2/series; translated from the Norwegian. Amazing titles; first in this series was The Bat (or maybe The Leopard; titles change from country to country). Hard-hitting police procedurals from Norway's best-selling author. Gritty, cut-to-the-bone action, no punches pulled for police detective Harry Hole, semi-disgraced with some really awful personal tics, but a totally brilliant officer with a jones for self-destruction. To say he doesn't play well with others is ludicrously mild. Sent to Bangkok to investigate the murder of the Norwegian ambassador, Hole works with an American head detective and her team, in spite of endless interference from political suits in both countries. Nothing like a CYA politician for insanely wrong motives and actions, isn't there? Click for more...



2/series. The indominable Ava Lee, accountant-turned-sleuth, is up to her pretty neck in conspiracies in this fast-paced intricate tale. A Chinese powerbroker and his sharp-witted wife have been repeatedly defrauded as they built up an unusual collection of Fauvist paintings. Ava, at fist unwilling to attempt to recover the seventy million dollars involved, finally agrees to do some initial research; she has no expertise in the art world. The art dealer who sold the paintings has died, his records destroyed, so Ava must re-create the trail from forger through art experts and on to the unwitting couple. From Wuhan, the trail leads...Click for more...

FIDEL'S LAST DAYS, by Roland Merullo

Amazing what you can find when you spend some time browsing in your local library stacks. The good writers you never have heard of, the crazy titles that make you laugh, the astonishing bodies of work some authors have built up year by year. Fidel's Last Days is an intricate, subtle, at times horribly chilling book about a plot to kill Fidel Castro. Carolina Perez, once a CIA agent and now employed in a similar capacity by a clandestine group called the White Orchid, has spent five years deep under cover, all this time working toward a single goal: the death of Cuba's aging, paranoid dictator and the release of the island nation from the grip of a failed revolution and the men who keep an iron fist on the suffering population. Click for more...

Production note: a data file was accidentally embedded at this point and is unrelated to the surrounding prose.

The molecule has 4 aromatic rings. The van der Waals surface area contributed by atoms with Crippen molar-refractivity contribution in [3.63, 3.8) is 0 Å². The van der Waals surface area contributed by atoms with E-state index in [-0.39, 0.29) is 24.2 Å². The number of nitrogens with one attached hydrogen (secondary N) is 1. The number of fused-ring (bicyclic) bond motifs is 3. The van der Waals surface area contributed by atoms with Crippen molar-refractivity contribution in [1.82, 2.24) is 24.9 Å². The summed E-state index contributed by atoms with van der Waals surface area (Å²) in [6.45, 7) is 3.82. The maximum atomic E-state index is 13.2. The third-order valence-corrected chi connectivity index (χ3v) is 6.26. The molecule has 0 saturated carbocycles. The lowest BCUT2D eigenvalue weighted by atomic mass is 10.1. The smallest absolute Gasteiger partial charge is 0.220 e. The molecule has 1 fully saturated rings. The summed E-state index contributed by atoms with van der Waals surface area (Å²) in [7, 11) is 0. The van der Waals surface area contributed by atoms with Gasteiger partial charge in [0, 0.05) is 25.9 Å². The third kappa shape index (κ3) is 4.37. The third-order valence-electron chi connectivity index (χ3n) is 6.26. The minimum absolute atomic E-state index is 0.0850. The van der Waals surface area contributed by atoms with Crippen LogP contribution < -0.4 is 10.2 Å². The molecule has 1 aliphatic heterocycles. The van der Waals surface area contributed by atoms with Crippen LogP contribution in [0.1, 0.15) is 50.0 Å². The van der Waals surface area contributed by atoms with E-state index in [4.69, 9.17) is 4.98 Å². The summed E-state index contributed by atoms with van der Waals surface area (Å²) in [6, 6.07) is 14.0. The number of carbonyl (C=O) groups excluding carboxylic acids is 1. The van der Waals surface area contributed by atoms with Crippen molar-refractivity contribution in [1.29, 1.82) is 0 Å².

BROOKLYN, by Colm Toibin

There are books that hit you over the head, that grab you and won't let go; action, confrontation, deadlines, endless tension. Then there are books that sneak up on you, entice and whisper, planting their hooks deeply before you realize it. Brooklyn is one of the latter. Eilin Lacey, a young Irish girl living in the impoverished wreckage of her post World War Two country, is sent to America. Sponsored by the local priest, she arrives in Brooklyn, which seems to be populated largely by immigrants. Irish, Italian, Jewish. In Ireland, Eilin was studying to be a bookkeeper; in Brooklyn...Click for more...


COME TO GRIEF, by Dick Francis

3/series starring Sid Hally. The late, great, much-lamented Dick Francis was - among other things - jockey for Queen Elizabeth. But his award-winning mysteries, all involving the horse racing world, made him more than just famous in England. Always a mix of authentic racing scenery and people, the acclaimed novels also have an enduring human touch that makes this excellent reads for just about anyone who will read a mystery. Not only well-written but filed with completely human characters, from the noble to the completely ignoble. Which brings us to the villain in this piece, an ex-jockey who succumbs to his darkest and most perverted dreams. Click for more...

KEEPERS, by Kathy Brennan & Caroline Campion,

Simple. Scrumptuous. A fabulous, easy cookbook for every busy person. Use-tested by a lot of friends, I can attest that the recipes are - while not screamingly original - solid dishes you'll be happy to add to your outa-time-outa-energy repertoire. Loaded with good tips for any cook, the two authors have serious Saveur Magazine chops, so you can rely on their expertise in prep tricks, cooking timing, and just plain good kitchen sense. Take, for example, Morning Chicken on page 44: simple, direct, and it will anchor a fabulous meal. Or the veggie recipes: No-Fuss Roasted Potatoes is perfect as a side to almost any main. One of my favorites is Italian Tomato-Bread Salad, page 176. This book will make your life so  much simpler! It's a 4. And, by the way, the Massaged Kale salad is sooo easy, and you'll wow friends and family with your technique. Look for a monthly cookbook review at www.nuts4books.com as well as no-spoiler book reviews.